A method for estimating within-patient variability in maximal urinary flow rate adjusted for voided volume.
OBJECTIVES:To investigate whether volume adjustment can be used to reduce the within-patient variability of the maximal urinary flow rate (Qmax) without affecting the variability between patients. METHODS:We analyzed 2049 urinary flow curves of 208 men with lower urinary tract symptoms suggestive of bladder outlet obstruction and studied the relation between Qmax and voided volume (VV) in individual patients using multilevel regression analysis. RESULTS:In agreement with most previous studies, we found a hyperbolic relation between the VV and Qmax. Although hyperbolic on average, the slope of the regression line relating the VV to Qmax differed substantially across individual patients. In some patients, Qmax even tended to be lower with an increased VV. CONCLUSIONS:The reproducibility of Qmax is poor, in part because of its dependence on the VV. The current methods to adjust Qmax for VV, such as the Siroky nomogram, minimize between-patient dependency, whereas our findings emphasize the importance of within-patient variability. A common approach to adjust Qmax for VV, however, is not feasible, because the relation of Qmax to VV differs substantially across patients. The only valid, although impractical option, remains to record a large number of urinary flow curves for each patient.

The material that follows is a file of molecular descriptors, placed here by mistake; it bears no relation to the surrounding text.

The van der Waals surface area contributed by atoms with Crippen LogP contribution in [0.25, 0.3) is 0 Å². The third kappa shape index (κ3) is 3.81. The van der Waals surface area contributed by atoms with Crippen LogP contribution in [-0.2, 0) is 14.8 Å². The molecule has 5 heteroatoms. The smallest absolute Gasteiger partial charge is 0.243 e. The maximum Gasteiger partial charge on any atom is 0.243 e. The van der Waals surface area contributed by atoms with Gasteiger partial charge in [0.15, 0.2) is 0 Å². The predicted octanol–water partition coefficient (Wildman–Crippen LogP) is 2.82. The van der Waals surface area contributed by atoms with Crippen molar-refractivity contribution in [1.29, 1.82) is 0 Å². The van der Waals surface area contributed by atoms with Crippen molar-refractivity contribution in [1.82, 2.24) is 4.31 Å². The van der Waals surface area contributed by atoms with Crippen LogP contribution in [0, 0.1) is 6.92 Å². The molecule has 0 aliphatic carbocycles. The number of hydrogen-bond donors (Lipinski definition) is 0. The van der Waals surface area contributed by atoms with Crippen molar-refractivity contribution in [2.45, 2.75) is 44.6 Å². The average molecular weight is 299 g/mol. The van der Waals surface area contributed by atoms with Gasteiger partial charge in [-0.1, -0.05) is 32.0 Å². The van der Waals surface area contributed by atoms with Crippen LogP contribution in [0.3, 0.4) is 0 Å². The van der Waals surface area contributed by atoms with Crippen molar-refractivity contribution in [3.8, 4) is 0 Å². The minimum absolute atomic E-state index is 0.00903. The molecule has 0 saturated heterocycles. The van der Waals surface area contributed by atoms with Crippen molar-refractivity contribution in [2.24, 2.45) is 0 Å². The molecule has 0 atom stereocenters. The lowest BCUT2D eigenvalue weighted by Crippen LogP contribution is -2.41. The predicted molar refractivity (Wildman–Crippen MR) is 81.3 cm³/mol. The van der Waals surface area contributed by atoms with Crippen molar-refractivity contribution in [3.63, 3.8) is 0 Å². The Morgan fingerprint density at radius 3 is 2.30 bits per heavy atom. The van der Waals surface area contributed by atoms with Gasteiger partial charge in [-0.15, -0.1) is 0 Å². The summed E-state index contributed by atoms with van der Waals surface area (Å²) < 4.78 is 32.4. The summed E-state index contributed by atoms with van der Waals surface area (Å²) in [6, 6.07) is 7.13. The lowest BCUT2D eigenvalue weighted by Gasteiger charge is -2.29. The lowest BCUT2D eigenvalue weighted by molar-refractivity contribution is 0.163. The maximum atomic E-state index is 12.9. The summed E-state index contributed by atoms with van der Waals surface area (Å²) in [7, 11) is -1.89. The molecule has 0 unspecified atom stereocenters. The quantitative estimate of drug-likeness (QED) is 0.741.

Sonke, GS; Robertson, C; Verbeek, ALM; Witjes, WPJ; de la Rosette, JJMCH; Kiemeney, LA
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